Innovation is a buzz word right now in higher education, but I am proud to say it is much more than that at University of St. Thomas. Innovation is increasingly a part of our culture. Across this campus, and now beyond, new ideas are being born and colliding, creating chain reactions that change lives and help UST make headlines.
History shows us we shouldn’t be surprised by the recent promise and advances of our fellow Celts. Catholics have a long and glorious tradition of leveraging human ingenuity and technology to accomplish the unimaginable. After all, that heritage created the field of science and gave us the big bang theory.
St. Maximillian Kolbe, often referred to as the patron saint of innovation, is a prime example of Catholics leading the way. In early 20th century Poland, St. Maximillian Kolbe used radio to build the largest Catholic media apostolate in the world, with the limited resources available to him at the time. Although it was a spectacular accomplishment, it was only one of the many things spanning the globe that he would be remembered for. Years later, he traded his own life to spare the life of another in the Auschwitz concentration camp.
St. Maximillian Kolbe’s great impact and authentic love serve as inspiration for our future success here at UST in the form of a virtual innovation space we refer to as “The MAX,” where human dignity forms the heart of innovation. For now, The MAX is a concept finding its shape, a place where ideas for UST’s future either take flight or fail spectacularly. Both results are always welcome, because if we are not occasionally failing, then we are not pushing our ingenuity hard enough. We also know that new ideas frequently require a different way of thinking, so The MAX is a place where rules and policies are different too, sometimes even suspended to ignite imagination and make room for healthy incubation.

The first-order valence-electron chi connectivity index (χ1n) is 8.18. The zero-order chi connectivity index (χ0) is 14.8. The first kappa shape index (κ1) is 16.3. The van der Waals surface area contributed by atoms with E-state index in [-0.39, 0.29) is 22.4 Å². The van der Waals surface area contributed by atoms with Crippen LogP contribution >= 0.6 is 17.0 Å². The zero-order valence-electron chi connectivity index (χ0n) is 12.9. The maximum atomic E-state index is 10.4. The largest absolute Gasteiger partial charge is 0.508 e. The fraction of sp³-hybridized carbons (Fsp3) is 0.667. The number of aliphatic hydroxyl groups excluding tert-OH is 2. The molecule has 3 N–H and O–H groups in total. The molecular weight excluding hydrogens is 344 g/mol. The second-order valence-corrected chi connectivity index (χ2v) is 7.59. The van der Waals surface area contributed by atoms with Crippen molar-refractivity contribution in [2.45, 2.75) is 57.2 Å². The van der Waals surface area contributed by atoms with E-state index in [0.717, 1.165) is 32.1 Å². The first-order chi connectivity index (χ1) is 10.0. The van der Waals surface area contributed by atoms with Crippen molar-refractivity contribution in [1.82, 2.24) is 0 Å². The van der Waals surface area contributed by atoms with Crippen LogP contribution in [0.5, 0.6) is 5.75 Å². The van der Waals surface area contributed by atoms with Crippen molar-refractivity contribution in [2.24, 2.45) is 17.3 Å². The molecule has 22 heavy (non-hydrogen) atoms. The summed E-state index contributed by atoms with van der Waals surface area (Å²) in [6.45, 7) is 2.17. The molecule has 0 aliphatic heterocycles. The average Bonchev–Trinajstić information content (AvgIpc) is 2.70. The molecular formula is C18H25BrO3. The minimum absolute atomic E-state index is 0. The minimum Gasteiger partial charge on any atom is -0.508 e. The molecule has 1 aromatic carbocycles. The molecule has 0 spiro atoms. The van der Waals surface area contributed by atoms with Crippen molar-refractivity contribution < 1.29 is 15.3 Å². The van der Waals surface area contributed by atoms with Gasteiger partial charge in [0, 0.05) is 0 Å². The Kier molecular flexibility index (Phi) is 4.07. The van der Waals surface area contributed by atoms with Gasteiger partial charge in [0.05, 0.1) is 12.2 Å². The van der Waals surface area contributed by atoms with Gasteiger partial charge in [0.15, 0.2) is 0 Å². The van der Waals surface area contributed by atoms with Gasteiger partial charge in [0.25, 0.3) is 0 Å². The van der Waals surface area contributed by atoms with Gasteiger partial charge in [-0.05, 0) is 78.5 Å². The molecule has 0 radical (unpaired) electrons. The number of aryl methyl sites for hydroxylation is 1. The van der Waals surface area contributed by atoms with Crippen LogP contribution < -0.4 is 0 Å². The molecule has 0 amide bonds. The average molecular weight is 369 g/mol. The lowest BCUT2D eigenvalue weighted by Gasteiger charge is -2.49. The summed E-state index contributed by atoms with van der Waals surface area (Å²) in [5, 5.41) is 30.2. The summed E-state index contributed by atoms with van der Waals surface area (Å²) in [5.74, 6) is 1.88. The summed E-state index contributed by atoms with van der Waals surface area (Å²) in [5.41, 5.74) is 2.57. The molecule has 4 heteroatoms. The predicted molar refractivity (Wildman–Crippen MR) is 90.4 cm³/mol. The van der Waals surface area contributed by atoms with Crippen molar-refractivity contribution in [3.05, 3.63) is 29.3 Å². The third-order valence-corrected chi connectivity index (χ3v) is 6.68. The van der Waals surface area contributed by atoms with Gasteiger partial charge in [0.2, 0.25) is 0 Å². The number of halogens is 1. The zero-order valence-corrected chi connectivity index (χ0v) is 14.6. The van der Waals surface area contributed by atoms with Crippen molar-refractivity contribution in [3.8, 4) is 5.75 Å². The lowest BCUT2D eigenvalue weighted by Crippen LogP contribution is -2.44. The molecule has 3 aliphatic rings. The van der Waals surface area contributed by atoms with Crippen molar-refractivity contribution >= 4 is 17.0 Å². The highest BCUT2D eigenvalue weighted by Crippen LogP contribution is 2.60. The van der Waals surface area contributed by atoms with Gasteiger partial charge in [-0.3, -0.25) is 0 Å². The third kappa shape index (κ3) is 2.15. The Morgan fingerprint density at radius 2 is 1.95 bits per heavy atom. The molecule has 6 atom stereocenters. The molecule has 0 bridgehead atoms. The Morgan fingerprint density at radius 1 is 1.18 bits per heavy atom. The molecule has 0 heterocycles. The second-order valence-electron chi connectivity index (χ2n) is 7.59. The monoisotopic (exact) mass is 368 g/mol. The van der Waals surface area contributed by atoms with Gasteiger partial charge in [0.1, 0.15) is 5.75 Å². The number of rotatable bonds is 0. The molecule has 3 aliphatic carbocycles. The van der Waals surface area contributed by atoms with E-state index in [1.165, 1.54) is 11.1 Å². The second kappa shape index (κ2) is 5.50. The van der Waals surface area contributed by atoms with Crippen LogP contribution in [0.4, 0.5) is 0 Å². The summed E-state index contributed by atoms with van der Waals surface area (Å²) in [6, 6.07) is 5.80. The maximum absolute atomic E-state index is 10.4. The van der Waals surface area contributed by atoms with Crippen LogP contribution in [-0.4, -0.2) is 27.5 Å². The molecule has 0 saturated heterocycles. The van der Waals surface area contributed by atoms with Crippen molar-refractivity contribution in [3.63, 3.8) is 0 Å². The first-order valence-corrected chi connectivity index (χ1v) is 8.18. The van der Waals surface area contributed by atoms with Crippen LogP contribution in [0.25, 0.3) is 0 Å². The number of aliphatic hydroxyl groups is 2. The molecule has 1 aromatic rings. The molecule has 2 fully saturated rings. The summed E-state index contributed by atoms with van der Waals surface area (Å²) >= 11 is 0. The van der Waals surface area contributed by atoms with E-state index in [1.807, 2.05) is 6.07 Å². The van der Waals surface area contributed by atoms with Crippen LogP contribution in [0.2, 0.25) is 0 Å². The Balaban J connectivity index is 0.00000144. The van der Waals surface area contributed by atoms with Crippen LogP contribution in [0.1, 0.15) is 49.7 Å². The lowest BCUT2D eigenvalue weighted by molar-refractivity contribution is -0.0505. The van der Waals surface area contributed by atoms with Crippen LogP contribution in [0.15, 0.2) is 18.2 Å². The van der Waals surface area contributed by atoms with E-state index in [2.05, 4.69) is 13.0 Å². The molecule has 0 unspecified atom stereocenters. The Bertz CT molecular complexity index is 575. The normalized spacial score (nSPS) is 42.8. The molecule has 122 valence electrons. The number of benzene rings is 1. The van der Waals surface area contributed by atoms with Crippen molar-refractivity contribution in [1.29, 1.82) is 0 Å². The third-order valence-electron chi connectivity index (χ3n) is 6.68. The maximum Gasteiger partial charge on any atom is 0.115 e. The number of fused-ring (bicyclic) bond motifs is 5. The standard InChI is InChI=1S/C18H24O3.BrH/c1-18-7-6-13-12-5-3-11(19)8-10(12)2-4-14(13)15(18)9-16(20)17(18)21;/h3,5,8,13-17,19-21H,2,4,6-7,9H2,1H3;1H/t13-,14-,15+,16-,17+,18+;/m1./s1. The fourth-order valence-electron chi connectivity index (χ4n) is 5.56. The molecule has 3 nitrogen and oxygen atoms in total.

Over the last several months, The MAX has been finding its beginnings in the form of an organically grown innovation project known as Celt’IC (Celtic), Celt Innovation Competition. Initially conceived by a UST faculty member, Celt’IC recently challenged both faculty and staff to dream and propose new programs, of which one or more will receive University funding. The process is swift and the implementation timeline will be aggressive. Dreams are great, but without action you’re still asleep. Community brainstorms designed to offer a sounding board for proposals still in their infancy have been a tremendous success.
Another concrete example of UST actively engaging in the innovation space is the Academic Partnership, our collaboration with Rice University and other universities across Houston to shape our city’s new Innovation Hub. Slated to begin construction soon, The Innovation Hub is a reimagining of the old Sears building just blocks away from UST on Richmond Avenue, and we will have space available to our faculty and staff for research and teaching. The project, one of many innovation initiatives carried out in close cooperation with Mayor Sylvester Turner, will be transformative for the neighborhood and the city as a whole.
With all of this innovation going on, it is my belief and hope that The MAX will soon find a path beyond the virtual world into a brick and mortar existence too. In however many realities it takes shape, I am confident the collective ingenuity of our faculty, staff, alumni and friends will lead University of St. Thomas into a future worthy of our tradition, yet unimaginable to those who gave it to us.